For the 110 kV current limiter, Nexans has further developed the CURL 10 concept by introducing magnetic field triggering. “The superconductor is put into a coil and connected in parallel to it,” explains Dr. Joachim Bock, Managing Director of NSC. “As soon as the current density exceeds the critical value, the superconductor loses locally its superconducting state and the current flows through the parallel connected coil. This current then creates a magnetic field that instantaneously forces the superconductor into the non-superconducting state along its entire length, which improves and accelerates the current limitation.” Dr. Bock predicts that this new concept will result in an economic breakthrough in the application of superconducting current limiters, since “we can minimize the use of the material and reduce the cost of cooling at the same time.”

In the 110 kV project, NSC is not only responsible for the development and production of the superconductors, but will also integrate the cryostat and the current leads; Nexans, Hanover will define the refrigeration technology. The Institute for Technical Physics at the Forschungszentrum Karlsruhe will develop the high-voltage technology and performs specialized tests on components. Its focus will be on electric isolation in liquid nitrogen, because isolation materials may not change appreciably during their service-life of up to 30 years. Furthermore, the University of Hanover (simulations) and the Mannheim University of Applied Sciences (scientific consulting) are also involved in the project.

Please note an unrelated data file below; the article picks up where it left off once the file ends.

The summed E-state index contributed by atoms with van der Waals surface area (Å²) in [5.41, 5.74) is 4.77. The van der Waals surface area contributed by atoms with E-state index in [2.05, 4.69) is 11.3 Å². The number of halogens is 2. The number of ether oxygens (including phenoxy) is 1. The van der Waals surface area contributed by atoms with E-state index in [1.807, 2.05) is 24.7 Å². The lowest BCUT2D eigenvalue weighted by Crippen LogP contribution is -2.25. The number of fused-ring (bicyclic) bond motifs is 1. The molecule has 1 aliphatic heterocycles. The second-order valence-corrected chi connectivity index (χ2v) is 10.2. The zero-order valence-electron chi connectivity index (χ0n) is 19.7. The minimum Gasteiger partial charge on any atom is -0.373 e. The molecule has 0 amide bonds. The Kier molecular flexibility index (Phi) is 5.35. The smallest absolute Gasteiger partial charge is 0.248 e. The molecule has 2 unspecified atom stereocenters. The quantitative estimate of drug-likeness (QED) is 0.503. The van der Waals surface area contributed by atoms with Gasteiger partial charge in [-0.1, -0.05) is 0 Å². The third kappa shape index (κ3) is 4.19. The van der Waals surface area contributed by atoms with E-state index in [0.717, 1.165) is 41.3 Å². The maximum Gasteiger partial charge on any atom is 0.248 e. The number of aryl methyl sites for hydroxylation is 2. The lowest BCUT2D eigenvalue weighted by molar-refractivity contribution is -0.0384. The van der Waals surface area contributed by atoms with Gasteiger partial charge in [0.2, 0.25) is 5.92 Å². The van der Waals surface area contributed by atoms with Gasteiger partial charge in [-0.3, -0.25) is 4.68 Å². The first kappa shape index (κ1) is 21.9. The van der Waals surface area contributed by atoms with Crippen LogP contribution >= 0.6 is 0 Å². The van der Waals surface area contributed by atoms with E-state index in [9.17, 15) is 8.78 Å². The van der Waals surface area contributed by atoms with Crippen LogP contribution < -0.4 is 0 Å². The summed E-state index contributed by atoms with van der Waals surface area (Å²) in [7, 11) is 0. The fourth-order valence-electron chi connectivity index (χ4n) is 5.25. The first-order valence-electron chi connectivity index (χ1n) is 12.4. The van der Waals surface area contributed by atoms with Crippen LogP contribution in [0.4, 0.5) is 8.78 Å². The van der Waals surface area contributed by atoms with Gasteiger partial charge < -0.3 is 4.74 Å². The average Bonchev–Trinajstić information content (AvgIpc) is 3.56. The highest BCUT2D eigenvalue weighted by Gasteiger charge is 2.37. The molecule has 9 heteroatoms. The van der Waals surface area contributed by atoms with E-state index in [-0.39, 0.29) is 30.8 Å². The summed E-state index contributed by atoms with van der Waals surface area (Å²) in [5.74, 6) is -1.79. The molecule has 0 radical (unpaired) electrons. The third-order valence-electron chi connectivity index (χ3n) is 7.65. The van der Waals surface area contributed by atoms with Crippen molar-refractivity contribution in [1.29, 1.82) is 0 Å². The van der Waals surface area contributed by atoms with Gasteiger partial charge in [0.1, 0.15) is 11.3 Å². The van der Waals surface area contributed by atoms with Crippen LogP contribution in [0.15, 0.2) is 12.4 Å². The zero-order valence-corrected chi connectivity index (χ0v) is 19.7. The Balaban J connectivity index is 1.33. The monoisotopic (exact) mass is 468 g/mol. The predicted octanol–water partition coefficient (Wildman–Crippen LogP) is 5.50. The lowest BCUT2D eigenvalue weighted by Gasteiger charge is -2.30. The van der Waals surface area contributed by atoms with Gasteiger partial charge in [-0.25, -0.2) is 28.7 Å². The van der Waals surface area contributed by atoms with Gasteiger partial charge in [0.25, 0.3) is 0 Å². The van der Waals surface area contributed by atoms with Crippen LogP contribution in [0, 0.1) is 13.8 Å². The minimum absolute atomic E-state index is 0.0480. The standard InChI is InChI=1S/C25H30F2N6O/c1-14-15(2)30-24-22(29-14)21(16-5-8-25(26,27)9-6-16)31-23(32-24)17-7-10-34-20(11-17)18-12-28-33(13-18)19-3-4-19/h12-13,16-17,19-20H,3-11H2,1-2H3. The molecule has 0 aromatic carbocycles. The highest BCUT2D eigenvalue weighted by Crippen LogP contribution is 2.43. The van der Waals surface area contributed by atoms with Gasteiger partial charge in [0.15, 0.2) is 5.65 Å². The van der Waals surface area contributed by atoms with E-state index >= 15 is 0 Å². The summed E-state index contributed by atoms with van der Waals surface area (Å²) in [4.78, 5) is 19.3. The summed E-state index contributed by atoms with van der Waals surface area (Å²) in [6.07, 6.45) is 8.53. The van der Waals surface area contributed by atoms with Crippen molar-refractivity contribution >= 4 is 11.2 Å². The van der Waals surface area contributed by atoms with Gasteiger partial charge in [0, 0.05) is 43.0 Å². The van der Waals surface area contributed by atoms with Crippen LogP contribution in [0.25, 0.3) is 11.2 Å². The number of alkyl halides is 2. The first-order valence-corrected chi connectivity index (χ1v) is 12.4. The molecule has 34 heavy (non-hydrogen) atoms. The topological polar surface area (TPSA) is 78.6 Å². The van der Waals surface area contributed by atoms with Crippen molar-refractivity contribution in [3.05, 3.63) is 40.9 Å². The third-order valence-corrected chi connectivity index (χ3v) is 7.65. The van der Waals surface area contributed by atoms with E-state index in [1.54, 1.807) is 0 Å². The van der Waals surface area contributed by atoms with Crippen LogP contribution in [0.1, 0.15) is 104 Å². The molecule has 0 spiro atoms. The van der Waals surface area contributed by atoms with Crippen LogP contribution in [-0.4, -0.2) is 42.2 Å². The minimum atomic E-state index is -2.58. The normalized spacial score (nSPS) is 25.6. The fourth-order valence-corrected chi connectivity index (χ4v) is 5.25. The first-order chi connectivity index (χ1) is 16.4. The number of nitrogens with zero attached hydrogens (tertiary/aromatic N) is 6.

Utility interest in coupling 110 kV networks